When the sign above a London cafe collapsed, causing serious injury, the finger was pointed at the shopfitter and building owner’s surveyor. But how far does the duty of care extend?

Ashley Pigott

The case of Harrison and others vs Technical Sign Company Ltd and others considered where responsibility lies, and how much responsibility to apportion, when multiple parties have contributed to a flawed building project. The judgment, delivered at the Court of Appeal on 4 December, highlights some of the complexities surrounding duty of care for professionals.

In 2007, the sign from the Maison Blanc Patisserie in Putney, south-west London, fell down, seriously injuring members of the Harrison family. Judgment was entered against Maison Blanc for personal injury damages for the Harrisons.

Maison Blanc commenced contribution proceedings against Technical Sign Company, which had supplied and fitted the shop sign, and Active Commercial Interiors, which had carried out a remodelling of the shopfront in 2005. Maison Blanc also sued surveyor Cluttons, which had inspected the awning over the shop window at the request of Maison Blanc in March 2007.

At first instance the court decided that Active and Cluttons were both liable to the Harrisons for their injuries and had to indemnify Maison Blanc. Cluttons appealed, denying they owed a duty of care either to the Harrisons or to Maison Blanc. Active cross-appealed on the basis that the judge’s apportionment of liability was too favourable to Cluttons (89% Active and 11% Cluttons). Cluttons’ appeal was successful, but Active’s was not.

With no proximity there can be no duty of care and, hence, no negligence

The appeal decision raises an interesting yet fundamental question in the tort of negligence - how far does the duty of care extend? Fortunately for Cluttons, on this occasion, not that far.

The story starts in 2005 when the shopfront was remodelled. Maison Blanc was the lessee of the shop and wanted to install a retractable awning. However, as a result of the works, the fascia was left with little, if any, support.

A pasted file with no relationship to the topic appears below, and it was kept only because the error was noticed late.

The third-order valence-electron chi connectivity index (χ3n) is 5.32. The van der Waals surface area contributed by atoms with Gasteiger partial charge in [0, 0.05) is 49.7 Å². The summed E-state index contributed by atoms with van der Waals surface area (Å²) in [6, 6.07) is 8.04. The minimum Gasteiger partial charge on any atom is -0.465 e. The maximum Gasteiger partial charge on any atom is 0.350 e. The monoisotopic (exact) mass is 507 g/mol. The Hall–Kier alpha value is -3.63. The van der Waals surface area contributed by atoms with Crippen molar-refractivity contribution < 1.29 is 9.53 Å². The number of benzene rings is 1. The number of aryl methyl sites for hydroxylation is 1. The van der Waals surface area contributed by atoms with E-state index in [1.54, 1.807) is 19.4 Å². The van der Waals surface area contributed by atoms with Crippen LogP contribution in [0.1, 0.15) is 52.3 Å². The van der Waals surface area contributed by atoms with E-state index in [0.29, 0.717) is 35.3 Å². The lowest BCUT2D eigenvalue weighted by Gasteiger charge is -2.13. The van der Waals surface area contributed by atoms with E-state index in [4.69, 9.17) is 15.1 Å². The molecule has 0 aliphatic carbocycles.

In 2006 the building owner refurbished flats above the shop. Cluttons was engaged as contract administrator. In March 2007, a few months after scaffolding was removed, Maison Blanc’s employees had difficulties using the awning. Maison Blanc asked Cluttons to have a look.

The surveyor duly inspected the alleged damage and concluded that the awning-retracting mechanism had moved slightly. He also saw photographs of the alleged damage some weeks before the sign collapsed showing a marked deterioration but did not inform Maison Blanc.

The court found that the damage shown in the photographs reflected the state of the building on the date of Cluttons’ inspection. Accordingly, the court at first instance found the surveyor should have spotted the damage and recommended further investigation of the fascia. In failing to do so, he was negligent and Maison Blanc succeeded in its claim against Cluttons.

The question for the Court of Appeal was whether Cluttons owed a duty of care to the Harrisons. The court said it did not. In short, there was not a sufficient degree of proximity between Cluttons and members of the public to justify imposing a duty of care on Cluttons. With no proximity there can be no duty of care and, hence, no negligence. The Court of Appeal also emphasised that foreseeability of harm alone, was insufficient to create a relationship of proximity.

The limited circumstances in which Cluttons had been asked to look at the awning were key. Cluttons was not instructed, as a surveyor, by Maison Blanc. Neither was it asked to inspect the shopfront on Maison Blanc’s behalf - Maison Blanc simply “complained” about the shopfront in the expectation, the court observed, that the landlord would pay for the repairs. This could be contrasted with the hypothetical scenario where Cluttons had been asked by Maison Blanc to inspect the awning on its behalf to ensure there was no risk to passers-by. Essentially, Cluttons’ involvement was directed towards potential liability of its client (the building owners) for damage to the awning, not to the safety of passers-by.

Did Cluttons owe a duty of care to Maison Blanc? Again, no. Cluttons had not undertaken “a responsibility to Maison Blanc to inspect the shopfront and report their findings and in doing so to act with reasonable skill and care”. Indeed, the parties’ relationship was essentially adversarial.

Since Cluttons did not owe a duty of care to members of the public or to Maison Blanc, Active’s contribution claim failed.

The appeal decision is clearly fact-sensitive and turned on Cluttons’ involvement with the building and the refurbishment works. The role and scope of the surveyor’s instructions were crucial determinants. All building professionals should be clear as to the basis upon which they are acting and who they are acting for. These questions can determine whether, and to whom, they owe duties of care when things go wrong.

Ashley Pigott is a partner in Wragge & Co’s construction and engineering team